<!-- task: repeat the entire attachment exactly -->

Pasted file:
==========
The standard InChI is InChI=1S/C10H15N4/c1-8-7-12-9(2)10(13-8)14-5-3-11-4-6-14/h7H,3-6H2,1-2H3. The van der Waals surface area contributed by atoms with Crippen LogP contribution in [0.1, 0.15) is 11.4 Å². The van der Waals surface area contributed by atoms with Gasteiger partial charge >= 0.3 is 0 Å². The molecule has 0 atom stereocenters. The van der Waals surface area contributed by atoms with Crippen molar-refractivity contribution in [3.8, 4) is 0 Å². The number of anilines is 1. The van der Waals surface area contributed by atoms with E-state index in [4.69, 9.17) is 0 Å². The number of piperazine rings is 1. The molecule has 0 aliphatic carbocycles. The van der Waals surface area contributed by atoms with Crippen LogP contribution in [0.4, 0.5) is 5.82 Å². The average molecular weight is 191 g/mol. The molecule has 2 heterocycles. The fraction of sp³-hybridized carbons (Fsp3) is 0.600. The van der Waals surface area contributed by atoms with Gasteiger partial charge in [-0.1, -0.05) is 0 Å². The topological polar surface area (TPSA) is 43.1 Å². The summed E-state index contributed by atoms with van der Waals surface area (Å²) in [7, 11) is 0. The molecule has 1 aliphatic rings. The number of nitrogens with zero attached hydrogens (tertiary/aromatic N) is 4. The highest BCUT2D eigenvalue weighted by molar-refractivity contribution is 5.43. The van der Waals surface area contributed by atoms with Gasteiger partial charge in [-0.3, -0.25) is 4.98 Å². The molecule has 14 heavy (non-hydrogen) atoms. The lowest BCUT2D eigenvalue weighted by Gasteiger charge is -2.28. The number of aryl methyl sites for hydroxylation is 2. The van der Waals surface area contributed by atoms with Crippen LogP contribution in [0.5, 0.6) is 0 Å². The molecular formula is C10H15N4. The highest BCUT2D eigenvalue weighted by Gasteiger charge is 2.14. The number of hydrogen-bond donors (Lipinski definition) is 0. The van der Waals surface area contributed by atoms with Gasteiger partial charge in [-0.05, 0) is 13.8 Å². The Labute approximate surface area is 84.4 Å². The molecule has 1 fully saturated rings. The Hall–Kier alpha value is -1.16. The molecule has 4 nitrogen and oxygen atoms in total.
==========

The standard InChI is InChI=1S/C10H15N4/c1-8-7-12-9(2)10(13-8)14-5-3-11-4-6-14/h7H,3-6H2,1-2H3. The van der Waals surface area contributed by atoms with Crippen LogP contribution in [0.1, 0.15) is 11.4 Å². The van der Waals surface area contributed by atoms with Gasteiger partial charge >= 0.3 is 0 Å². The molecule has 0 atom stereocenters. The van der Waals surface area contributed by atoms with Crippen molar-refractivity contribution in [3.8, 4) is 0 Å². The number of anilines is 1. The van der Waals surface area contributed by atoms with E-state index in [4.69, 9.17) is 0 Å². The number of piperazine rings is 1. The molecule has 0 aliphatic carbocycles. The van der Waals surface area contributed by atoms with Crippen LogP contribution in [0.4, 0.5) is 5.82 Å². The average molecular weight is 191 g/mol. The molecule has 2 heterocycles. The fraction of sp³-hybridized carbons (Fsp3) is 0.600. The van der Waals surface area contributed by atoms with Gasteiger partial charge in [-0.1, -0.05) is 0 Å². The topological polar surface area (TPSA) is 43.1 Å². The summed E-state index contributed by atoms with van der Waals surface area (Å²) in [7, 11) is 0. The molecule has 1 aliphatic rings. The number of nitrogens with zero attached hydrogens (tertiary/aromatic N) is 4. The highest BCUT2D eigenvalue weighted by molar-refractivity contribution is 5.43. The van der Waals surface area contributed by atoms with Gasteiger partial charge in [-0.3, -0.25) is 4.98 Å². The molecule has 14 heavy (non-hydrogen) atoms. The lowest BCUT2D eigenvalue weighted by Gasteiger charge is -2.28. The number of aryl methyl sites for hydroxylation is 2. The van der Waals surface area contributed by atoms with Crippen LogP contribution in [0.5, 0.6) is 0 Å². The molecular formula is C10H15N4. The highest BCUT2D eigenvalue weighted by Gasteiger charge is 2.14. The number of hydrogen-bond donors (Lipinski definition) is 0. The van der Waals surface area contributed by atoms with Gasteiger partial charge in [-0.05, 0) is 13.8 Å². The Labute approximate surface area is 84.4 Å². The molecule has 1 fully saturated rings. The Hall–Kier alpha value is -1.16. The molecule has 4 nitrogen and oxygen atoms in total.